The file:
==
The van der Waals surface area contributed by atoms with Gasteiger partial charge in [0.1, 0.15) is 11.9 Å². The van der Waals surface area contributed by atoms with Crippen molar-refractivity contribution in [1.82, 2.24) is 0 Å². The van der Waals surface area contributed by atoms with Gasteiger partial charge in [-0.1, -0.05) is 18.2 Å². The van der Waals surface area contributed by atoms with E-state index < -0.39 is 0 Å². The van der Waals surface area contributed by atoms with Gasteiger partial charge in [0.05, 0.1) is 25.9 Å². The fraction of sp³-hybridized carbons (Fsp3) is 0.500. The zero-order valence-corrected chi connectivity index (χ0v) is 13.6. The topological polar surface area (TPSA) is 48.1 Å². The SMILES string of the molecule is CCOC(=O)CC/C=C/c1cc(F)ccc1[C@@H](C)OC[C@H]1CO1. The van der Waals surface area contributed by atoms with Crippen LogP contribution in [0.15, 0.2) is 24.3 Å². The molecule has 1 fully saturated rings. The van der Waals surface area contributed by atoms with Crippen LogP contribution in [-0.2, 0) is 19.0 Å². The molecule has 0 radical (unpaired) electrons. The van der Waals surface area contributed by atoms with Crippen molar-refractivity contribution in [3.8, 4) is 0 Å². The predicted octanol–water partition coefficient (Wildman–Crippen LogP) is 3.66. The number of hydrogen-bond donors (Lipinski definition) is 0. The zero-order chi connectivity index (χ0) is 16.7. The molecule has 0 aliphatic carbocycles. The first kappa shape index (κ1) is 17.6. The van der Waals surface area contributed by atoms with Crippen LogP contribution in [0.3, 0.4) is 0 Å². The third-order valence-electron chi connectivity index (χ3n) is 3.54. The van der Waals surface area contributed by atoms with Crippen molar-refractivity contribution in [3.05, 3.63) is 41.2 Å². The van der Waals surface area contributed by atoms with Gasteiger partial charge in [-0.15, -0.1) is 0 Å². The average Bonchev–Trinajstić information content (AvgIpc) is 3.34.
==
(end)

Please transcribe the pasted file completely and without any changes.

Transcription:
The van der Waals surface area contributed by atoms with Gasteiger partial charge in [0.1, 0.15) is 11.9 Å². The van der Waals surface area contributed by atoms with Crippen molar-refractivity contribution in [1.82, 2.24) is 0 Å². The van der Waals surface area contributed by atoms with Gasteiger partial charge in [-0.1, -0.05) is 18.2 Å². The van der Waals surface area contributed by atoms with E-state index < -0.39 is 0 Å². The van der Waals surface area contributed by atoms with Gasteiger partial charge in [0.05, 0.1) is 25.9 Å². The fraction of sp³-hybridized carbons (Fsp3) is 0.500. The zero-order valence-corrected chi connectivity index (χ0v) is 13.6. The topological polar surface area (TPSA) is 48.1 Å². The SMILES string of the molecule is CCOC(=O)CC/C=C/c1cc(F)ccc1[C@@H](C)OC[C@H]1CO1. The van der Waals surface area contributed by atoms with Crippen LogP contribution in [0.15, 0.2) is 24.3 Å². The molecule has 1 fully saturated rings. The van der Waals surface area contributed by atoms with Crippen LogP contribution in [-0.2, 0) is 19.0 Å². The molecule has 0 radical (unpaired) electrons. The van der Waals surface area contributed by atoms with Crippen molar-refractivity contribution in [3.8, 4) is 0 Å². The predicted octanol–water partition coefficient (Wildman–Crippen LogP) is 3.66. The number of hydrogen-bond donors (Lipinski definition) is 0. The zero-order chi connectivity index (χ0) is 16.7. The molecule has 0 aliphatic carbocycles. The first kappa shape index (κ1) is 17.6. The van der Waals surface area contributed by atoms with Crippen LogP contribution in [0.3, 0.4) is 0 Å². The third-order valence-electron chi connectivity index (χ3n) is 3.54. The van der Waals surface area contributed by atoms with Crippen molar-refractivity contribution in [3.05, 3.63) is 41.2 Å². The van der Waals surface area contributed by atoms with Gasteiger partial charge in [-0.15, -0.1) is 0 Å². The average Bonchev–Trinajstić information content (AvgIpc) is 3.34.